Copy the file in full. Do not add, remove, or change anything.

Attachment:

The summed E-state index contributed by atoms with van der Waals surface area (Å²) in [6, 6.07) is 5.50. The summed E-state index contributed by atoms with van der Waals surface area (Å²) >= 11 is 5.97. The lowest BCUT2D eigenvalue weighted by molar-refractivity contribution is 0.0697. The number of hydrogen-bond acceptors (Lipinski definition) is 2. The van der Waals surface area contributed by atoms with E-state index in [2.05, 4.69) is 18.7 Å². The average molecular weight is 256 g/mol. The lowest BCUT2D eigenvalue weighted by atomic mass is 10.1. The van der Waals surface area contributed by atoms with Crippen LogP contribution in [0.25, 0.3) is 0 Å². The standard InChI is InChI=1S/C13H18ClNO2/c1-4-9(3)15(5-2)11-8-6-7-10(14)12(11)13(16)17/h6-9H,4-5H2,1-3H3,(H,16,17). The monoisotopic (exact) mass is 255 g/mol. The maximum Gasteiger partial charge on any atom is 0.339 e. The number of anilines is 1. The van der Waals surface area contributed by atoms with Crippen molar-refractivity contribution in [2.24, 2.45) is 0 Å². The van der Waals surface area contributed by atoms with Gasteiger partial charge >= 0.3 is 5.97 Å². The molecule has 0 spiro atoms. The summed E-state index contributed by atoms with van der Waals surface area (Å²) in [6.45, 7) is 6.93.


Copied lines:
The summed E-state index contributed by atoms with van der Waals surface area (Å²) in [6, 6.07) is 5.50. The summed E-state index contributed by atoms with van der Waals surface area (Å²) >= 11 is 5.97. The lowest BCUT2D eigenvalue weighted by molar-refractivity contribution is 0.0697. The number of hydrogen-bond acceptors (Lipinski definition) is 2. The van der Waals surface area contributed by atoms with E-state index in [2.05, 4.69) is 18.7 Å². The average molecular weight is 256 g/mol. The lowest BCUT2D eigenvalue weighted by atomic mass is 10.1. The van der Waals surface area contributed by atoms with Crippen LogP contribution in [0.25, 0.3) is 0 Å². The standard InChI is InChI=1S/C13H18ClNO2/c1-4-9(3)15(5-2)11-8-6-7-10(14)12(11)13(16)17/h6-9H,4-5H2,1-3H3,(H,16,17). The monoisotopic (exact) mass is 255 g/mol. The maximum Gasteiger partial charge on any atom is 0.339 e. The number of anilines is 1. The van der Waals surface area contributed by atoms with Crippen molar-refractivity contribution in [2.24, 2.45) is 0 Å². The van der Waals surface area contributed by atoms with Gasteiger partial charge >= 0.3 is 5.97 Å². The molecule has 0 spiro atoms. The summed E-state index contributed by atoms with van der Waals surface area (Å²) in [6.45, 7) is 6.93.